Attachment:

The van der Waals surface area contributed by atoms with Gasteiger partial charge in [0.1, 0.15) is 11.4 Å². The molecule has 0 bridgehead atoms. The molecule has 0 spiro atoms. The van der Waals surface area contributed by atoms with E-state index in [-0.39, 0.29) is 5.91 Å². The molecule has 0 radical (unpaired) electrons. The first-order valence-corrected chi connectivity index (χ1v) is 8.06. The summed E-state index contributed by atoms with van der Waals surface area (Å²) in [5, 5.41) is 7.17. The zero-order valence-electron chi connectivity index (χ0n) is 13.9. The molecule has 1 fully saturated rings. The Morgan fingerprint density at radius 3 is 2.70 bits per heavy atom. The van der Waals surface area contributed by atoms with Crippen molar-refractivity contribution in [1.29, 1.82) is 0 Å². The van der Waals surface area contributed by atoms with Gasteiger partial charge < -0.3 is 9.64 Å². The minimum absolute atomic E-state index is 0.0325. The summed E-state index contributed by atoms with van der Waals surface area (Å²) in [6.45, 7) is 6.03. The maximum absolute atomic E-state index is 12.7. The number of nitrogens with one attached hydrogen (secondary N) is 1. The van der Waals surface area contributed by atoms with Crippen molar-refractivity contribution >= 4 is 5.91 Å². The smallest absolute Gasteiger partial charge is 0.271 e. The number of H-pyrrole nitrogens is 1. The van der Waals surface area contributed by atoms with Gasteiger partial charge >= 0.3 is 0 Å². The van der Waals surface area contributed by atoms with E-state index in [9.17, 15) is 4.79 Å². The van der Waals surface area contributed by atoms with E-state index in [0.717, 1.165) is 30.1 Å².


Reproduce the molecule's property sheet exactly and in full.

The van der Waals surface area contributed by atoms with Gasteiger partial charge in [0.1, 0.15) is 11.4 Å². The molecule has 0 bridgehead atoms. The molecule has 0 spiro atoms. The van der Waals surface area contributed by atoms with E-state index in [-0.39, 0.29) is 5.91 Å². The molecule has 0 radical (unpaired) electrons. The first-order valence-corrected chi connectivity index (χ1v) is 8.06. The summed E-state index contributed by atoms with van der Waals surface area (Å²) in [5, 5.41) is 7.17. The zero-order valence-electron chi connectivity index (χ0n) is 13.9. The molecule has 1 fully saturated rings. The Morgan fingerprint density at radius 3 is 2.70 bits per heavy atom. The van der Waals surface area contributed by atoms with Crippen molar-refractivity contribution in [1.29, 1.82) is 0 Å². The van der Waals surface area contributed by atoms with Gasteiger partial charge < -0.3 is 9.64 Å². The minimum absolute atomic E-state index is 0.0325. The summed E-state index contributed by atoms with van der Waals surface area (Å²) in [6.45, 7) is 6.03. The maximum absolute atomic E-state index is 12.7. The number of nitrogens with one attached hydrogen (secondary N) is 1. The van der Waals surface area contributed by atoms with Crippen molar-refractivity contribution >= 4 is 5.91 Å². The smallest absolute Gasteiger partial charge is 0.271 e. The number of H-pyrrole nitrogens is 1. The van der Waals surface area contributed by atoms with Gasteiger partial charge >= 0.3 is 0 Å². The van der Waals surface area contributed by atoms with E-state index in [9.17, 15) is 4.79 Å². The van der Waals surface area contributed by atoms with E-state index in [0.717, 1.165) is 30.1 Å².